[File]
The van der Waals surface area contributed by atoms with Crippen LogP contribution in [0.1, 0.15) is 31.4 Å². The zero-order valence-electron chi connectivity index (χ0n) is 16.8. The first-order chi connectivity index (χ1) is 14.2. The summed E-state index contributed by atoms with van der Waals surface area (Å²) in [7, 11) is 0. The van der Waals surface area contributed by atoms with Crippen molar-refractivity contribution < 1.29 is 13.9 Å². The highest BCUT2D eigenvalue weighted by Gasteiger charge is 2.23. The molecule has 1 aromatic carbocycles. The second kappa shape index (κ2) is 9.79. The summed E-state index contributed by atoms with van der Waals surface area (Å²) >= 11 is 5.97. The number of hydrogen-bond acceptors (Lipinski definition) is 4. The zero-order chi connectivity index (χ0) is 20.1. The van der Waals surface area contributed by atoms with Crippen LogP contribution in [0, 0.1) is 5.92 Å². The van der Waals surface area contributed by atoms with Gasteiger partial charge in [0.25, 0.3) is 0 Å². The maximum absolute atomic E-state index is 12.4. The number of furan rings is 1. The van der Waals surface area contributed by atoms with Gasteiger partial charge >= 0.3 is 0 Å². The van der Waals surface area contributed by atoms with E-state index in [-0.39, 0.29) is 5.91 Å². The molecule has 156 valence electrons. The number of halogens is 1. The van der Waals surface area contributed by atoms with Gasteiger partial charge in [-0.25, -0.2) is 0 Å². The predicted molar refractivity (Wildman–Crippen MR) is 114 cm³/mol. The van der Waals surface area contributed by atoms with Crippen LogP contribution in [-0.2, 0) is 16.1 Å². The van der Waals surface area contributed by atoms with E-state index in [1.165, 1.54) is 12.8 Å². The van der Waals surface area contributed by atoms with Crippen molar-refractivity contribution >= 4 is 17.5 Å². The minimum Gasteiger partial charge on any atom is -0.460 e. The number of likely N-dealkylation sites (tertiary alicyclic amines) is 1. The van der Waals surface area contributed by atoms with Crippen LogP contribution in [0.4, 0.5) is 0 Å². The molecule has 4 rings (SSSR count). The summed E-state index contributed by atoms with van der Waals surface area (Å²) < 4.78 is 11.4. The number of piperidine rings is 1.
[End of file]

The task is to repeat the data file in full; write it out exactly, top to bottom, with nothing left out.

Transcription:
The van der Waals surface area contributed by atoms with Crippen LogP contribution in [0.1, 0.15) is 31.4 Å². The zero-order valence-electron chi connectivity index (χ0n) is 16.8. The first-order chi connectivity index (χ1) is 14.2. The summed E-state index contributed by atoms with van der Waals surface area (Å²) in [7, 11) is 0. The van der Waals surface area contributed by atoms with Crippen molar-refractivity contribution < 1.29 is 13.9 Å². The highest BCUT2D eigenvalue weighted by Gasteiger charge is 2.23. The molecule has 1 aromatic carbocycles. The second kappa shape index (κ2) is 9.79. The summed E-state index contributed by atoms with van der Waals surface area (Å²) >= 11 is 5.97. The number of hydrogen-bond acceptors (Lipinski definition) is 4. The zero-order chi connectivity index (χ0) is 20.1. The van der Waals surface area contributed by atoms with Crippen LogP contribution in [0, 0.1) is 5.92 Å². The van der Waals surface area contributed by atoms with Gasteiger partial charge in [0.25, 0.3) is 0 Å². The maximum absolute atomic E-state index is 12.4. The number of furan rings is 1. The van der Waals surface area contributed by atoms with Gasteiger partial charge >= 0.3 is 0 Å². The van der Waals surface area contributed by atoms with E-state index in [-0.39, 0.29) is 5.91 Å². The molecule has 156 valence electrons. The number of halogens is 1. The van der Waals surface area contributed by atoms with Gasteiger partial charge in [-0.25, -0.2) is 0 Å². The predicted molar refractivity (Wildman–Crippen MR) is 114 cm³/mol. The van der Waals surface area contributed by atoms with Crippen LogP contribution in [-0.2, 0) is 16.1 Å². The van der Waals surface area contributed by atoms with E-state index in [1.165, 1.54) is 12.8 Å². The van der Waals surface area contributed by atoms with Crippen molar-refractivity contribution >= 4 is 17.5 Å². The minimum Gasteiger partial charge on any atom is -0.460 e. The number of likely N-dealkylation sites (tertiary alicyclic amines) is 1. The van der Waals surface area contributed by atoms with Crippen LogP contribution in [0.4, 0.5) is 0 Å². The molecule has 4 rings (SSSR count). The summed E-state index contributed by atoms with van der Waals surface area (Å²) < 4.78 is 11.4. The number of piperidine rings is 1.